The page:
Some federal and state employees have jobs and job descriptions dedicated to gaining intelligence. But it is also part of other law enforcement personnel's duties and job descriptions to gain intelligence. They are required to collect and analyze data of cases and investigations that may have national or even state security implications.

In a very data-driven role, intelligence analysts spend much of their time at their desks collecting, assessing, and compiling data to present to involved stakeholders.

Steps To Become An Intelligence Analyst

Step One: Get A Qualification

The first step to becoming an intelligence analyst is to obtain a bachelor's degree in criminal justice or a related field. Owing to the nature of the role of an intelligence analyst, it may also be beneficial to pursue studies in international relations, with many choosing to pursue higher degrees, such as honors and master's degrees in international relations.

To gain skills and experiences that directly align with the targeted role, for many fields, it is recommended that candidates apply for an internship to acquire these skills. One such role is that of intelligence analysts.

Developing skills for research analysis is extremely important to success in this role, but knowing when to raise a red alert and distinguishing between perceived and real-life threats are extremely important.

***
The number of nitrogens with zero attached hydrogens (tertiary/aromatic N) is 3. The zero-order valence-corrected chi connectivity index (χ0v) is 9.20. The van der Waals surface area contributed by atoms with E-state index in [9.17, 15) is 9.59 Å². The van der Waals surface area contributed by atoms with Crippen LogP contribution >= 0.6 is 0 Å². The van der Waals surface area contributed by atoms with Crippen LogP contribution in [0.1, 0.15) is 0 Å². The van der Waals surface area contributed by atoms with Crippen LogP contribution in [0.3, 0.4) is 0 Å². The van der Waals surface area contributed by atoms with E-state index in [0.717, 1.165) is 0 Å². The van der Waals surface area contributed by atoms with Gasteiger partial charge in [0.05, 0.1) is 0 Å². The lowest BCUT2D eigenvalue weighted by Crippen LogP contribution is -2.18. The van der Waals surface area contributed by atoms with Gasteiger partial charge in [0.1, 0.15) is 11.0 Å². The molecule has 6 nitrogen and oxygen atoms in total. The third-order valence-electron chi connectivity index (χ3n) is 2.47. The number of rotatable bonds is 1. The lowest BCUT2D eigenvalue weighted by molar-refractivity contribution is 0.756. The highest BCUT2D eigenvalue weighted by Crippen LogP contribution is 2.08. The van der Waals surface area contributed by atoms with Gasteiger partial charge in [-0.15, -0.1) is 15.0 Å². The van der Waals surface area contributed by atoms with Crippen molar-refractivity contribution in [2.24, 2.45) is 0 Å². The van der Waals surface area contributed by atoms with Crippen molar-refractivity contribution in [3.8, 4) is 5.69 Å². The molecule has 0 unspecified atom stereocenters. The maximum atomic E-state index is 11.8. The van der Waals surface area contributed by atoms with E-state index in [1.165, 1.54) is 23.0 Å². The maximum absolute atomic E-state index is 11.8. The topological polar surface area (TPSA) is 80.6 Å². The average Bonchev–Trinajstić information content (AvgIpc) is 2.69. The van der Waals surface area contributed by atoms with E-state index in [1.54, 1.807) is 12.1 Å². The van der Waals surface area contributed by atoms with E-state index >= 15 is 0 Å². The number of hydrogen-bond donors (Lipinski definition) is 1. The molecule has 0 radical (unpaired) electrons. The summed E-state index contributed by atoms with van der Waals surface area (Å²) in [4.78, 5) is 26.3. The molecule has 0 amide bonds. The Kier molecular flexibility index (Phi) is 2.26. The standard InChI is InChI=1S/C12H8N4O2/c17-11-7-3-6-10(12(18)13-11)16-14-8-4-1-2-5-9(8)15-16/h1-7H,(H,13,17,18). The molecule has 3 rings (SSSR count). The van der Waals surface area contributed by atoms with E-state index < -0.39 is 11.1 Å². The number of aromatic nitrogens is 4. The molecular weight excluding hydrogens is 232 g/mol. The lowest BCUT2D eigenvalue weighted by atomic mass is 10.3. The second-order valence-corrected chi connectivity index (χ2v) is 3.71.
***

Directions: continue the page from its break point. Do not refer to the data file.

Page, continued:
Some of these skills are best acquired through on-the-job training and can't be acquired as easily through academic or in-class training alone.

Step Three: Apply And Get Checked

Applying for the role of an intelligence analyst is the easy part. Still, before you can even be considered for candidacy, rigorous background checks are conducted to ensure that you are suitable for the role.

There is a multitude of factors that may disqualify you from consideration for the role of an intelligent analyst. Background checks will delve deep into your associations and your connections. You will be checked for drug use, gambling, and many other factors.

If it is found that there are any red flags or concerns of note, you will be removed from consideration. This is due to an intelligence analyst's extremely sensitive nature. You would also need to prove that you can maintain confidentiality. This will be tested through a polygraph test and other personality assessments.

Step Four: Pursue Training And Career Advancement

In your role as an intelligence analyst, you can pursue greater career prospects within the field. This can be done by furthering your training and obtaining a higher degree.

What Degree Do You Need To Be An Intelligence Analyst?

A minimum of a bachelor's degree is required for a career as an intelligence analyst. The field of study can range from criminal justice and national studies to political studies and international relations.